"We do not learn from experience, we learn from reflecting on experience." -John Dewey
For most people, there are at least two significant phases in life in which you are economically dependent on others: during your childhood and during old age. Most national societies have come together and decided to pool their resources to help provide for these life stages. The results are services as varied as health care, public schooling, social security programs, and more. Of course, what these problems look like depends in part on the values and fiscal limitations of different countries.
In China and some other countries in Asia, there is less demand for robust social security benefits (the income you continue to receive from the government after you retire). This is because the the culture has evolved to rely on “family insurance,” or the idea that your loved ones are obligated to care for you in old age. World Bank predicts that as more countries in South Asia develop their economies, and particularly their middle class, demand for pension programs will increase.
A popular system to provide retired citizens with pension benefits is called “pay as you go”. Simply put, the current young people in the society pay for the current retirees via payroll taxes. Another system is sometimes referred to as an “advanced funded” or “privatized” system. In this scheme, before you retire you must regularly pay some of your salary toward the financial market; unlike normal stock investments, you can only withdraw your benefits when you retire, or after an appointed amount of time (like 30 years).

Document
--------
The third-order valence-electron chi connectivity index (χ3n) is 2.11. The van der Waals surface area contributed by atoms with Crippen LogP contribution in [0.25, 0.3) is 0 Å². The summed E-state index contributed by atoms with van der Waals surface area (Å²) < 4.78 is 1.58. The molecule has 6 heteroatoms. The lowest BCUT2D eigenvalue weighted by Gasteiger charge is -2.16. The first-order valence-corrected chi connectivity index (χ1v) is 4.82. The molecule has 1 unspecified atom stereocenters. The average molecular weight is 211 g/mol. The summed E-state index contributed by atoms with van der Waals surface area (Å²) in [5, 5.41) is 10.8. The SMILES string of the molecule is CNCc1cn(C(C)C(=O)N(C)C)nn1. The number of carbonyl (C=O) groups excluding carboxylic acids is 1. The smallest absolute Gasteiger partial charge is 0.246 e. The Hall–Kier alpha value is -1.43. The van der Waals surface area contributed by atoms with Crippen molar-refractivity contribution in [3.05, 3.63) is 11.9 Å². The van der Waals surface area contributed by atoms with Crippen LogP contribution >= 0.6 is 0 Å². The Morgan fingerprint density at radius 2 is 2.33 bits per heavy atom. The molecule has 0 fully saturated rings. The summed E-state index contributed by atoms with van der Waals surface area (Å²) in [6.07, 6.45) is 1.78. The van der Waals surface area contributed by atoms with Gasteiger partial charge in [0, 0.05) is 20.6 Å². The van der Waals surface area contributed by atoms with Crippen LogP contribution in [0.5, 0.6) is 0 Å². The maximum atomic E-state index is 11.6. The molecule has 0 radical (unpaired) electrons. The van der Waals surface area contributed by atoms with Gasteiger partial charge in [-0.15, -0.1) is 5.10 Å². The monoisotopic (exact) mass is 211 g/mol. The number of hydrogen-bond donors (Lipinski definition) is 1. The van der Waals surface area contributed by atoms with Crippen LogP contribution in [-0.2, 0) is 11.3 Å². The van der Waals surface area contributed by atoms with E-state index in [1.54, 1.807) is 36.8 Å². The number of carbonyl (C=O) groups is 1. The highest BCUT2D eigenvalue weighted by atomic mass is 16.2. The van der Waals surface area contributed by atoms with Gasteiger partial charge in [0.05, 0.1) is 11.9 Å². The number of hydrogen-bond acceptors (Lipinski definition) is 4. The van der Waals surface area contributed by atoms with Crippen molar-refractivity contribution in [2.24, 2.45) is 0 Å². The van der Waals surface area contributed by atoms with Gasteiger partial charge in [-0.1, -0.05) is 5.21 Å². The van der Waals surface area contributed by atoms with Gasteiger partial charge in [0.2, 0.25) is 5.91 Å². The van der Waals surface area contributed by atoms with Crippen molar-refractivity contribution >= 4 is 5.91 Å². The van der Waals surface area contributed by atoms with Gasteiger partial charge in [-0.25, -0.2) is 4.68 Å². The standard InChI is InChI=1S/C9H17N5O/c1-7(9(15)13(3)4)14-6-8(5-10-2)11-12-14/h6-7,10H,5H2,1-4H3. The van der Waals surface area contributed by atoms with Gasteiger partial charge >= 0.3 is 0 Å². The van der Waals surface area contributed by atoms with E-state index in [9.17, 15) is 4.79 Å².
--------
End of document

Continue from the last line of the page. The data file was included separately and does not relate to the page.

Many of the people currently approaching retirement know all too well that these advanced funded programs can sour during bad economic times. During the 2008 financial crisis, many people saw their 401(k) funds decrease by 25 percent or more. The volatility of financial markets draws attention to the continued need for publicly-funded social security.
So what’s the problem? For one, nations like the UK and Japan have aging populations; national birth rates are decreasing and life expectancy is increasing. This means that more money must be diverted to a larger retiree population than existed in former generations, and this money must come from a smaller population of working young people. Something has to give, the money has to come from somewhere, and it will probably be surrendered from other public sectors like education.
Interestingly, during a recent lecture at National Chengchi University, Cagri S. Kamru, an economist and researcher with the Australian Research Council’s (ARC) Excellence in Population Ageing Research center (CEPAR) said that the United States doesn’t have to worry about pension funding problems caused by an aging population. Immigration compensates for much of the lagging birth rate.
But the U.S. is not exempt from worries about social security. Fareed Zakaria warns that the U.S. pension system is like a ticking time bomb, and unions for public servants are mostly to blame. These unions will regularly make demands for pay increases that governments cannot afford. To satiate them, politicians get them to settle for increases in their pension benefits. These benefits won’t start to kick in until the politicians are well out of office. According to Zakaria, what will happen is that these retirement benefits will starve other recipients of government funding while keeping retired public servants at a higher-than-average standard of living.
Zakaria accuses the Democratic Party of sacrificing their progressive ideals (of fairness and taking care of those most in need) in order to satisfy powerful union special interests.
These are only a few of the problems facing pension programs in the U.S. and worldwide. Do you know more, or do you disagree with any of the analysis above?